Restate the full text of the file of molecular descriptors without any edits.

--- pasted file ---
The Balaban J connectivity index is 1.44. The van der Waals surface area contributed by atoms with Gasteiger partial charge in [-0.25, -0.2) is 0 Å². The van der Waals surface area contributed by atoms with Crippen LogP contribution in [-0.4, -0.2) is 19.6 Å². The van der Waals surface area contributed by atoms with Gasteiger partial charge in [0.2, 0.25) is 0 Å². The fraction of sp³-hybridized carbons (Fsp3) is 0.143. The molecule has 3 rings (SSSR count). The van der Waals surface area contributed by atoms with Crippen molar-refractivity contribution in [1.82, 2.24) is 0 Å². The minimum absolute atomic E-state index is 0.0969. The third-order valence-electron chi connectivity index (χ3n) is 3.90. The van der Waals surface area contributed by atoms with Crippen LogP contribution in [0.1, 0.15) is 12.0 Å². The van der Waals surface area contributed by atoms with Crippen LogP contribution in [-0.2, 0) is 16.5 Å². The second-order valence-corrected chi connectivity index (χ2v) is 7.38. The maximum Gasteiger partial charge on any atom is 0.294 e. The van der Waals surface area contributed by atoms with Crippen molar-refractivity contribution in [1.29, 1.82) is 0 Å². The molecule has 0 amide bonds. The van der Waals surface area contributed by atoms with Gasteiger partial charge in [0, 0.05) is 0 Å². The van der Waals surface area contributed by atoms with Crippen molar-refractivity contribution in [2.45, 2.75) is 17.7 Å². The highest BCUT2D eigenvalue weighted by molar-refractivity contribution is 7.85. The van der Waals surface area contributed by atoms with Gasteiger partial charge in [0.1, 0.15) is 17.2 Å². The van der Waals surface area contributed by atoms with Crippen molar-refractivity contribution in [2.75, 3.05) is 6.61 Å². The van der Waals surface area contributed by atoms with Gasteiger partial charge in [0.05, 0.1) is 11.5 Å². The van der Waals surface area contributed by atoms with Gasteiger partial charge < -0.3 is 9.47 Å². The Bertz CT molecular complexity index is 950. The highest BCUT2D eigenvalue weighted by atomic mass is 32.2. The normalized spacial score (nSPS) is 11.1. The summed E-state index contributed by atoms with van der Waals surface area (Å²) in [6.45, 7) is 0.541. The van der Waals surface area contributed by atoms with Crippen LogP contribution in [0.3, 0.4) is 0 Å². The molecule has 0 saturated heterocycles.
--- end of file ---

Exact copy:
The Balaban J connectivity index is 1.44. The van der Waals surface area contributed by atoms with Gasteiger partial charge in [-0.25, -0.2) is 0 Å². The van der Waals surface area contributed by atoms with Crippen LogP contribution in [-0.4, -0.2) is 19.6 Å². The van der Waals surface area contributed by atoms with Gasteiger partial charge in [0.2, 0.25) is 0 Å². The fraction of sp³-hybridized carbons (Fsp3) is 0.143. The molecule has 3 rings (SSSR count). The van der Waals surface area contributed by atoms with Crippen molar-refractivity contribution in [1.82, 2.24) is 0 Å². The minimum absolute atomic E-state index is 0.0969. The third-order valence-electron chi connectivity index (χ3n) is 3.90. The van der Waals surface area contributed by atoms with Crippen LogP contribution in [0.1, 0.15) is 12.0 Å². The van der Waals surface area contributed by atoms with Crippen LogP contribution in [-0.2, 0) is 16.5 Å². The second-order valence-corrected chi connectivity index (χ2v) is 7.38. The maximum Gasteiger partial charge on any atom is 0.294 e. The van der Waals surface area contributed by atoms with Crippen molar-refractivity contribution in [1.29, 1.82) is 0 Å². The molecule has 0 amide bonds. The van der Waals surface area contributed by atoms with Gasteiger partial charge in [0, 0.05) is 0 Å². The van der Waals surface area contributed by atoms with Crippen molar-refractivity contribution in [2.45, 2.75) is 17.7 Å². The highest BCUT2D eigenvalue weighted by molar-refractivity contribution is 7.85. The van der Waals surface area contributed by atoms with Gasteiger partial charge in [0.1, 0.15) is 17.2 Å². The van der Waals surface area contributed by atoms with Crippen molar-refractivity contribution in [2.75, 3.05) is 6.61 Å². The van der Waals surface area contributed by atoms with Gasteiger partial charge in [0.05, 0.1) is 11.5 Å². The van der Waals surface area contributed by atoms with Gasteiger partial charge < -0.3 is 9.47 Å². The Bertz CT molecular complexity index is 950. The highest BCUT2D eigenvalue weighted by atomic mass is 32.2. The normalized spacial score (nSPS) is 11.1. The summed E-state index contributed by atoms with van der Waals surface area (Å²) in [6.45, 7) is 0.541. The van der Waals surface area contributed by atoms with Crippen LogP contribution in [0.3, 0.4) is 0 Å². The molecule has 0 saturated heterocycles.